4) The development standard has been virtually abandoned/ destroyed by Council's own actions and therefore is unnecessary and unreasonable;

5) The zoning of the land was unreasonable/ inappropriate and therefore a development standard appropriate for the zone is also unnecessary or inappropriate.

 

Reasons '1' and '3' are particularly relevant in this instance. The size, scale and site coverage of the proposed development is consistent with the aesthetic character of the area. The scale of the building sits comfortably betweens its two larger neighbours and is of a contemporary design that makes a positive contribution to the streetscapes of Wentworth and Waverley Streets. In addition, an appropriate amenity is maintained to adjoining buildings both with respect to privacy and overshadowing. To further reduce the scale of the proposal would result in a development of an inappropriate scale that fails to address the streetscape in a positive manner. In addition a reduction in the proposed floorspace would hinder attainment of the objectives for the 2C zone and in particular objectives a), b) and e).

 

Council's Design Review Panel also assessed the proposed development in regard to the principles of State Environmental Planning Policy 65 - Design Quality of Residential Flat Development, (SEPP 65). In regard to scale and density of the proposal, the Panel considered the proposed development to be satisfactory and "the scale and height to be compatible with other multi-unit residential buildings in the area".

 

The assessing officer addressed the principles established from Wehbe v Pittwater Council [2007] NSWLEC 827. The assessing officer agreed with the justification set out within the SEPP 1 objection and considered that the proposal was satisfactory and that compliance with the development standard was unreasonable and unnecessary for the following reasons:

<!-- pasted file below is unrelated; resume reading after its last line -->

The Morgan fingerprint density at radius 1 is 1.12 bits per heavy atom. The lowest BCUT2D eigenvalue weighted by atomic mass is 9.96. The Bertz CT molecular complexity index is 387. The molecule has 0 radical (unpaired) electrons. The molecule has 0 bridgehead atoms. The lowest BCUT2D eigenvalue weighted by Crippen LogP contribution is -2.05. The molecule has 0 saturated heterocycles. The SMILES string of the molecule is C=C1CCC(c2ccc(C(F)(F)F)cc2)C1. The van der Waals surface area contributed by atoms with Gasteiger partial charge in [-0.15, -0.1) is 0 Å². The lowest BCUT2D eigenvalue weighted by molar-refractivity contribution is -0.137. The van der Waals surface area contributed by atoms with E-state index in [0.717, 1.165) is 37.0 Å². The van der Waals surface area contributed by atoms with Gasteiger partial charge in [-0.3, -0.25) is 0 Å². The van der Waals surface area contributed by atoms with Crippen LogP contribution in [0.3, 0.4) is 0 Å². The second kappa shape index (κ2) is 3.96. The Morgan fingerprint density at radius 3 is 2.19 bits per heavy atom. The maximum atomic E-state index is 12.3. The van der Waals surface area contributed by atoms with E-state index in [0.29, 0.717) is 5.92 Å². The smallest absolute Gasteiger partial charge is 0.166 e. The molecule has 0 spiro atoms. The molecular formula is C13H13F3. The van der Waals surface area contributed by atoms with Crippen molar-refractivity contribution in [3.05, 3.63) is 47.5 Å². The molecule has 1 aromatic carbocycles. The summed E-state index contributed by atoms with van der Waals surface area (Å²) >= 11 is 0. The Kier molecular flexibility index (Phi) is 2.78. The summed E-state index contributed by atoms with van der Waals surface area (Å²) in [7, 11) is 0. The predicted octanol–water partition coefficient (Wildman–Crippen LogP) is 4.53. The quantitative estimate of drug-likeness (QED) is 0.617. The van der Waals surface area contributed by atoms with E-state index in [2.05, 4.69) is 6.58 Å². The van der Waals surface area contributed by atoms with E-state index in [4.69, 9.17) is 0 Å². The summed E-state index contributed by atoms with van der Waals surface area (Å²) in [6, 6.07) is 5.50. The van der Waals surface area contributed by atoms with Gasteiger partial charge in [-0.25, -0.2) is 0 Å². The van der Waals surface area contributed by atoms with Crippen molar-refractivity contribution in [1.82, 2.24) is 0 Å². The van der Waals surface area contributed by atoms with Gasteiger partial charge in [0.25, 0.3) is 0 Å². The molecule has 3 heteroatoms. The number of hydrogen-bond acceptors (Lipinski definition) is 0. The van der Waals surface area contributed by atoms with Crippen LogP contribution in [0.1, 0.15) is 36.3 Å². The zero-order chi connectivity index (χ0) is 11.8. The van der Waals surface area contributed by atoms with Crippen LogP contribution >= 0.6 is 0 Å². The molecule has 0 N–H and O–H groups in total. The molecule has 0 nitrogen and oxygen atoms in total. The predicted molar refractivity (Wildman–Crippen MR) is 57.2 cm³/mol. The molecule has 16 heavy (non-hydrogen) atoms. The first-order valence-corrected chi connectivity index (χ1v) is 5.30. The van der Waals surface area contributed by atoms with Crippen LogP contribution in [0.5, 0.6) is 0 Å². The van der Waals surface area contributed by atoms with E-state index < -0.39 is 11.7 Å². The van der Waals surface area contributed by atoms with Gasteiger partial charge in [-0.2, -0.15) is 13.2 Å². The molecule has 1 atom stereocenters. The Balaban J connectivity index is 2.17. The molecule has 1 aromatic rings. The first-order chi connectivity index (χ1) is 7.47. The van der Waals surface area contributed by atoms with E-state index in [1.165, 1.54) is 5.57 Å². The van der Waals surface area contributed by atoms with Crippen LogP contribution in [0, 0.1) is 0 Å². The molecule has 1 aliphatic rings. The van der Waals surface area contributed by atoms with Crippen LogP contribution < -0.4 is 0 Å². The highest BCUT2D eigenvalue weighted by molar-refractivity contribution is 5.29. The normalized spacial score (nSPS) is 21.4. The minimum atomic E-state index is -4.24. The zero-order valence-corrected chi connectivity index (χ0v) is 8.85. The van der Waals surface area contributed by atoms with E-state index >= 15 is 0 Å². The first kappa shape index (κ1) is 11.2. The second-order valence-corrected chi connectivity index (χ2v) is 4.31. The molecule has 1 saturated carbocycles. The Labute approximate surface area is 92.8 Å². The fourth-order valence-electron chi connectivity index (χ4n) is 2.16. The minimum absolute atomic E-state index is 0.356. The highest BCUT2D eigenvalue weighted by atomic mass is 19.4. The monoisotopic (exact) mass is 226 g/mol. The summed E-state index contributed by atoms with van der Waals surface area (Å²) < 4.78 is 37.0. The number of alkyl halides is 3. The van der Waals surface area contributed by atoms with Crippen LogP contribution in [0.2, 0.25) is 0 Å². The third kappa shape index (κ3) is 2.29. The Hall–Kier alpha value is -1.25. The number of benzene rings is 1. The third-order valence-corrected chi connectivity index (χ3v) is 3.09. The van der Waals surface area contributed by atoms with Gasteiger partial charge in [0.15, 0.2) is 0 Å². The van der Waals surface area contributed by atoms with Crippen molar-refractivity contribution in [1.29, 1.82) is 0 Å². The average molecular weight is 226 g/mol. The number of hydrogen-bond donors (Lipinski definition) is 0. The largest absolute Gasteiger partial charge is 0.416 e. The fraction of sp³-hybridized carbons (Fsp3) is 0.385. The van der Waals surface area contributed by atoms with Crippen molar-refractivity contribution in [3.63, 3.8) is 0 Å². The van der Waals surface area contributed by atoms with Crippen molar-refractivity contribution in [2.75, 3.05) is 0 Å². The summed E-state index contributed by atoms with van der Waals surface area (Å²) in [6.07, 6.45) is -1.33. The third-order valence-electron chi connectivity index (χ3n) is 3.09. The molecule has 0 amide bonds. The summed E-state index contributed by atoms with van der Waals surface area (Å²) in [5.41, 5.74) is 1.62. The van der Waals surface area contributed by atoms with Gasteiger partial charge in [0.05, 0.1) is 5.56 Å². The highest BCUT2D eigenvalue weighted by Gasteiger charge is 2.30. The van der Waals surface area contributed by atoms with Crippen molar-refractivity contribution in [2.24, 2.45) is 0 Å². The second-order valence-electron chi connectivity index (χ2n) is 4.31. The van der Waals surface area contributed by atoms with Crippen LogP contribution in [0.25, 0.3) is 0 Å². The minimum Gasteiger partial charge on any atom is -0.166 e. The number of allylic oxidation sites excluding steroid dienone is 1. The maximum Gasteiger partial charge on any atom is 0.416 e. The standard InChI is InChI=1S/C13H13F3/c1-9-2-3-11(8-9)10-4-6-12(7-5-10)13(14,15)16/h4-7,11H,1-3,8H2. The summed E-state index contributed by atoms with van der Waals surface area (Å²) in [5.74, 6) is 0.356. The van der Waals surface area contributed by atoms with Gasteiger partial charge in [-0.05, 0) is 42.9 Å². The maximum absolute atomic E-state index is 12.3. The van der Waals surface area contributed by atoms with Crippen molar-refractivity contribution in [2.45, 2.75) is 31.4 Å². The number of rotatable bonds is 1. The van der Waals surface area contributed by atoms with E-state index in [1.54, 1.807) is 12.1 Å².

·      "consistent with the objective of the FSR standard, the development minimises impacts to neighbouring properties despite the non-compliance of the proposal with the density standard of 0.65:1;

·      an accepted measure of the impacts on amenity is the degree of compliance a proposal achieves with Council's amenity standards for overshadowing, visual privacy views etc. As discussed in this report, and the applicants SEPP 1 objection the FSR non-compliance will not result in unreasonable overshadowing, inadequate landscaping or privacy impacts. The design of the building minimises its visual bulk.

·      the redevelopment of the site for multi-unit housing is consistent with the objectives of the 2(C) zoning of the site. Current development on the site has a density less than that envisaged in the 2(C) zone.

·      the addition of seven dwellings in this location is not excessive and can be accommodated on the site.

·      Surrounding buildings are of similar bulk and scale to the proposal and the development is consistent with surrounding built forms and will not result in excessive building bulk on the street.

·      The proposal has provided a central courtyard between Wentworth Street and Waverley Street buildings. This scheme has the effect of breaking the mass of the proposed building by providing a centralised open space to ensure reasonable solar access is maintained to southern adjoining development.

·      It would be unreasonable to enforce compliance with the FSR standard contained within the RLEP when the proposed development on the site achieves the underlying and stated purpose of the standard and meets Council's controls with regard to streetscape, residential amenity, and height. It is considered that SEPP 1 objection is well founded and should be supported.

·      The proposal will present as being partially over 2 storeys to the Waverley Street elevation (due to the lower level being substantially excavated into the site). This is considered to be consistent with the low scale development to the east across Waverley Street and concentrated higher elements toward the Wentworth Street frontage, which is commensurate with surrounding buildings and has a height and scale, which are compatible with the existing flat development in the surrounding built environment, and do not detract from the prevailing residential character of the locality.